Through The Federal Emergency Management Agency (FEMA), Public Assistance and Individual Assistance are now available to counties with major disaster declarations.

Search the most recent disaster declarations at fema.org/disaster to see if your county is listed.

Please see maps for further location and assistance details. Public Assistance is currently only available Category A (debris removal) and Category B (emergency protective measures, including direct technical assistance). Learn more about Public Assistance: Categories A and B).  Updates may be made if additional categories are added.

Emergency protective measures may include, but are not limited to:

  • Temporary emergency repair (blue roofs and other work) or stabilization of an eligible facility if it eliminates or lessens an immediate threat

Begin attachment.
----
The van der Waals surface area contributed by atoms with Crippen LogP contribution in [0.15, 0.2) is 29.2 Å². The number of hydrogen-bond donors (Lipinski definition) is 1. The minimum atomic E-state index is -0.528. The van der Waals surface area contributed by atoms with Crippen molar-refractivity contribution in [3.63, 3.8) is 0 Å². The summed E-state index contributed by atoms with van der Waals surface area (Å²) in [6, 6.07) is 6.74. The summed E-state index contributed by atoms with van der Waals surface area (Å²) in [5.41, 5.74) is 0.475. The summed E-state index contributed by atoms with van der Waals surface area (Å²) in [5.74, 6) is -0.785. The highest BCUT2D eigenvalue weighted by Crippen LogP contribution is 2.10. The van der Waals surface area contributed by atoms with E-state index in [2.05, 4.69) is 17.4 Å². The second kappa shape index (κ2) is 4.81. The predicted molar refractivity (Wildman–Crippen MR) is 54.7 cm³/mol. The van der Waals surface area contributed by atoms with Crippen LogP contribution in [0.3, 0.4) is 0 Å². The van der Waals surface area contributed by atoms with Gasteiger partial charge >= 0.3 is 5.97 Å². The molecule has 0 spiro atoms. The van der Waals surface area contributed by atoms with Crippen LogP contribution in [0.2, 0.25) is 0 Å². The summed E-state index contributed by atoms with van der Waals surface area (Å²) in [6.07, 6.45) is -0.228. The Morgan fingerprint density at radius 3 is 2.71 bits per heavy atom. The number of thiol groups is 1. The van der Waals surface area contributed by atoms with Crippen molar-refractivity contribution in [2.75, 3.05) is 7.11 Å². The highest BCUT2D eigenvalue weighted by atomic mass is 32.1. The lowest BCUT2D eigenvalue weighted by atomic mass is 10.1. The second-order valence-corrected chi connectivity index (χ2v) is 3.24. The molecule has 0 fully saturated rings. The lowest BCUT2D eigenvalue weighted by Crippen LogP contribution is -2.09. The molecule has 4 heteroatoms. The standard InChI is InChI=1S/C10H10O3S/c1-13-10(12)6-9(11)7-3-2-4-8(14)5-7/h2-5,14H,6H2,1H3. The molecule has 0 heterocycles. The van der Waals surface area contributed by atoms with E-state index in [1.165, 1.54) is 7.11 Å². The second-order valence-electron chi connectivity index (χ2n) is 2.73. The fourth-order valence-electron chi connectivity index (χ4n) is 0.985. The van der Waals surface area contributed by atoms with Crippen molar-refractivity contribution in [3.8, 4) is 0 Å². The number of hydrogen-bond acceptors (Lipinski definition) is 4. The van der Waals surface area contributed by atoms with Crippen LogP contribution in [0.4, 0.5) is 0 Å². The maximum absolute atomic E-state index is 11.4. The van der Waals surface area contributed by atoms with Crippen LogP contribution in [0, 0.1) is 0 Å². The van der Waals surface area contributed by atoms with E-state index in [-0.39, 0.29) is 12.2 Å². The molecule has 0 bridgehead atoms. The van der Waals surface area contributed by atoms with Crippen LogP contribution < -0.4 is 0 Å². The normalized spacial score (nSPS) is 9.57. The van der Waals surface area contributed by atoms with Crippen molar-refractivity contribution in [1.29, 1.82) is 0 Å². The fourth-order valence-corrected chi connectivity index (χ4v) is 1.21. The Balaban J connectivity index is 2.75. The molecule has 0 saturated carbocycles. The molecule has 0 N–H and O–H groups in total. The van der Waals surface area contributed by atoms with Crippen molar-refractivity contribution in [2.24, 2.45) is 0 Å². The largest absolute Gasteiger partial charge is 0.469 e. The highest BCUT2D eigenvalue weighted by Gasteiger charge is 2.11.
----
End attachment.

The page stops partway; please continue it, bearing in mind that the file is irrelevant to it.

• Wet vacuuming, damp wiping, or vacuuming with High-Efficiency Particulate Air (HEPA) equipment of the interior space
  •  Removal of contaminated gypsum board, plaster (or similar wall finishes), carpet or floor finishes, and ceilings or permanent light fixtures
  • Cleaning of contaminated heating and ventilation (including ductwork), plumbing, and air conditioning systems or other mechanical equipment
  • Removal or relocation of collections to prevent damage or loss

For more information, go to Public Assistance Program and Policy Guide Version 4 (fema.gov).

Additionally, Texas Collections Emergency Resource Alliance (TX-CERA), a private non-profit organization in Texas, whose mission is to serve as an educational resource for disaster preparedness, response, and recovery for Texas cultural institutions can be contacted for support via their hotline number: 669-237-2243.